About a half mile from our retirement community on Annapolis Neck, a hate slaying occurred in early July in a pleasantly modest neighborhood. The victims were Hispanic. The accused killer was a Caucasian male.
A long simmering feud between the perpetrator’s mother and the next-door Latino family became deadly when the former was angry about the neighbor’s car parked in front of her driveway. Her son, a military veteran, channeled his mother’s pique, prompting him to be charged with killing three people and wounding three others enjoying a birthday party at the neighbor’s home.
The shooter, Charles R. Smith, 43, faces 42 charges related to the murders, as well as hate crimes. His weapon bore a deadly poison that has brought grief and insecurity to the community.
Hate is a common denominator in mass shootings. It is a contagious pandemic in our violent country.
It is vile and vicious. Deep suffering and emotional trauma are byproducts that afflict families and friends. Nothing good results. Just troubling misery.
An easy answer to thwarting mass shooting is gun control. It seems impossible to achieve. The National Rifle Association (NRA) is too strong, its political power unstoppable. I will waste few words advocating gun control in light of scant political will on Capitol Hill.
One of the shooting victim’s sisters criticized law enforcement for failing to react to a litany of complaints about the chronic disputes between neighbors by issuing a peace or restraining order. She may be right. In today’s gun-infested times; the police cannot assume that neighborhood fights will be peacefully resolved in time—or at all.
Personal destruction is a common default. Fruitful lives disappear at the pull of a trigger.
Bigotry is an incendiary ingredient. It too seems unquenchable. Protected from deletion by the sometimes-horrific human condition, unlike a click on an inhuman laptop.
Recent census data shows that 20 percent of Annapolis’ population of 40,600 is Hispanic/Latino. Such a presence may be bothersome to people like the shooter, who probably feels threatened by people whom he considers as “other.” An argument over parking, involving his mother, triggered the deadly outburst of his fury and weapon.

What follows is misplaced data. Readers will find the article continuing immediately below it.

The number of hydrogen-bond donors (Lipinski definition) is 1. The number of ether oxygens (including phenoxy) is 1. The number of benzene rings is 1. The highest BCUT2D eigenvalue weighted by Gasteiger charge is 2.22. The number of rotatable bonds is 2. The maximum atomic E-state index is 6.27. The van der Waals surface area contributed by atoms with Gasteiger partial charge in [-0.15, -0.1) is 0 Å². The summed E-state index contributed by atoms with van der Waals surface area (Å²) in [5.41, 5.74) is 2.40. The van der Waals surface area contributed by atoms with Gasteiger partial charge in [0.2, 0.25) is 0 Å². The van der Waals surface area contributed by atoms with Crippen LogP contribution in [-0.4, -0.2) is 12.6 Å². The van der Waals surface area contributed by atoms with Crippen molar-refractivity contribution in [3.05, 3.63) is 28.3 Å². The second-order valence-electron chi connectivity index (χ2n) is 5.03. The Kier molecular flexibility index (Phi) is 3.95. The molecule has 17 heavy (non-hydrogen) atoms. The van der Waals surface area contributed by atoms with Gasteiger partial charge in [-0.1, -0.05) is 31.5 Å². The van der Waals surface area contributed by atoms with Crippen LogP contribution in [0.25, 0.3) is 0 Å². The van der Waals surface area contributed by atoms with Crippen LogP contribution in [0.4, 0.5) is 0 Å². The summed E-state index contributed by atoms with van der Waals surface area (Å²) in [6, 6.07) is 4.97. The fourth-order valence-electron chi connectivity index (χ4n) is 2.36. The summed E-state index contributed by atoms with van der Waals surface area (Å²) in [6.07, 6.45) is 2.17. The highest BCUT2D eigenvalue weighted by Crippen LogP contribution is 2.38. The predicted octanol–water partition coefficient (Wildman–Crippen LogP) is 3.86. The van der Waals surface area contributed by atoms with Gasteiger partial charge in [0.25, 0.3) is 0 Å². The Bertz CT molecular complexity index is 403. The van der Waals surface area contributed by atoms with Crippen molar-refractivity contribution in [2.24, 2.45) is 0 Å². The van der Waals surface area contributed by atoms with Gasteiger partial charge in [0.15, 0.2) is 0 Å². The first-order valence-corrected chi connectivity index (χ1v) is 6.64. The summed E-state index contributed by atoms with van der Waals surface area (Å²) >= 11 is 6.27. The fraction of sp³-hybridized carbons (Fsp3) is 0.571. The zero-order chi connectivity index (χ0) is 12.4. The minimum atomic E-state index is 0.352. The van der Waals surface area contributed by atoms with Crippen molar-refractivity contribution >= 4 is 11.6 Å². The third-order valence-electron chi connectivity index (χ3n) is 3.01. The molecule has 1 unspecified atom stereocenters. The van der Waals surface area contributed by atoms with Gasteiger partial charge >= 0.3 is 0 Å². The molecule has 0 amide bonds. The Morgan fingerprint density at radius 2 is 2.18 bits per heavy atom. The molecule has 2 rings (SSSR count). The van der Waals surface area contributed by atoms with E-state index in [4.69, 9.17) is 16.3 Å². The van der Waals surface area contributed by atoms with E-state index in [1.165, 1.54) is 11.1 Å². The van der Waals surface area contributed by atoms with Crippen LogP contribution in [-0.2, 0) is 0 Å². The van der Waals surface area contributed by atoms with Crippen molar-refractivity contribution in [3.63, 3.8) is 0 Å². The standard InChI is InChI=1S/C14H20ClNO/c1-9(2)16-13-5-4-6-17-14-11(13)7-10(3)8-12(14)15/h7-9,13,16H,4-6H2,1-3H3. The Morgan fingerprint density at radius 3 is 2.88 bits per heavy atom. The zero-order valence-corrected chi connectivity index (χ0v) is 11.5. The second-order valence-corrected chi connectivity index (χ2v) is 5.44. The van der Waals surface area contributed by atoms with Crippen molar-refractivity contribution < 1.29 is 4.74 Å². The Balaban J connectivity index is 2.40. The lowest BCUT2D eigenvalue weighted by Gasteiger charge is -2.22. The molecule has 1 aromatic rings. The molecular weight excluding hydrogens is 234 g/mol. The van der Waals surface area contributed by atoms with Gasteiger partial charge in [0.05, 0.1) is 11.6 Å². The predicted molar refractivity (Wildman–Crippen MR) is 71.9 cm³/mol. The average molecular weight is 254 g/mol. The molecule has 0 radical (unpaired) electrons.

Smith achieved little. His future will likely be in a prison. His mother will lose a son imprisoned, possibly for the rest of his life. Neighbors will be unforgiving. Mourning will be endless.
In our cloistered world at the BayWoods retirement community, facing the placid Chesapeake Bay, my wife and engage daily with Latinos. They work in every phase of our senior village. We treasure our relationships. We commend their work ethic and value their souls.
Still not yet adjudicated, the mass shooting seems as equally senseless as the murder of five journalists at the Annapolis Capital Gazette on June 25, 2018. Uncontrollable, unapologetic hostility underscored the shootings. As usual, guns provided the means of expression.
I do not characterize Annapolis as a dangerous area. While its urbanized environment hardly compares with the peace and tranquility of Easton, Md.—forever loved by my wife and me—I believe its flaws differ little from cities of its size. Readers may consider me too charitable.
Communal harmony is tough to achieve. Sadly so, violence-free living conditions often seem unattainable. I wish these words were unnecessary.
Just as I wish that live-shooter exercises were not a part of my grandchildren’s academic reality.
Columnist Howard Freedlander retired in 2011 as Deputy State Treasurer of the State of Maryland. Previously, he was the executive officer of the Maryland National Guard. He also served as community editor for Chesapeake Publishing, lastly at the Queen Anne’s Record-Observer. After 44 years in Easton, Howard and his wife, Liz, moved in November 2020 to Annapolis, where they live with Toby, a King Charles Cavalier Spaniel who has no regal bearing, just a mellow, enticing disposition.